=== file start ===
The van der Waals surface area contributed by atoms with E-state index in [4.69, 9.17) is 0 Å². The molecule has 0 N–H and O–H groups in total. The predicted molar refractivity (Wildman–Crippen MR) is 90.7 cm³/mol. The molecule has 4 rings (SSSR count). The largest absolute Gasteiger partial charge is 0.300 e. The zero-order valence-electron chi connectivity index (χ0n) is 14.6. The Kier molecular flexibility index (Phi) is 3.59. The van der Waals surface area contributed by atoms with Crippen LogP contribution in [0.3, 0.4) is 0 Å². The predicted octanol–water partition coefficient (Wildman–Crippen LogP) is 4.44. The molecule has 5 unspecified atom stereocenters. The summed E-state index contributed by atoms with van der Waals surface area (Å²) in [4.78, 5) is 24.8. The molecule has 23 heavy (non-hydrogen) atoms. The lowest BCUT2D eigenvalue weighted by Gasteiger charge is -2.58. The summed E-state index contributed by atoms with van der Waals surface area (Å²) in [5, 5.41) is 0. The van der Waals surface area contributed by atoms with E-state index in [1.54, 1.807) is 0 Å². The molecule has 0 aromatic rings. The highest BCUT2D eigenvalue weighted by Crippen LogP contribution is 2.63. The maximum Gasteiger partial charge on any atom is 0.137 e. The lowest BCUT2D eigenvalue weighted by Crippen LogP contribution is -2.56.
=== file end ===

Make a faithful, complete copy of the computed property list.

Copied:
The van der Waals surface area contributed by atoms with E-state index in [4.69, 9.17) is 0 Å². The molecule has 0 N–H and O–H groups in total. The predicted molar refractivity (Wildman–Crippen MR) is 90.7 cm³/mol. The molecule has 4 rings (SSSR count). The largest absolute Gasteiger partial charge is 0.300 e. The zero-order valence-electron chi connectivity index (χ0n) is 14.6. The Kier molecular flexibility index (Phi) is 3.59. The van der Waals surface area contributed by atoms with Crippen LogP contribution in [0.3, 0.4) is 0 Å². The predicted octanol–water partition coefficient (Wildman–Crippen LogP) is 4.44. The molecule has 5 unspecified atom stereocenters. The summed E-state index contributed by atoms with van der Waals surface area (Å²) in [4.78, 5) is 24.8. The molecule has 23 heavy (non-hydrogen) atoms. The lowest BCUT2D eigenvalue weighted by Gasteiger charge is -2.58. The summed E-state index contributed by atoms with van der Waals surface area (Å²) in [5, 5.41) is 0. The van der Waals surface area contributed by atoms with E-state index in [1.54, 1.807) is 0 Å². The molecule has 0 aromatic rings. The highest BCUT2D eigenvalue weighted by Crippen LogP contribution is 2.63. The maximum Gasteiger partial charge on any atom is 0.137 e. The lowest BCUT2D eigenvalue weighted by Crippen LogP contribution is -2.56.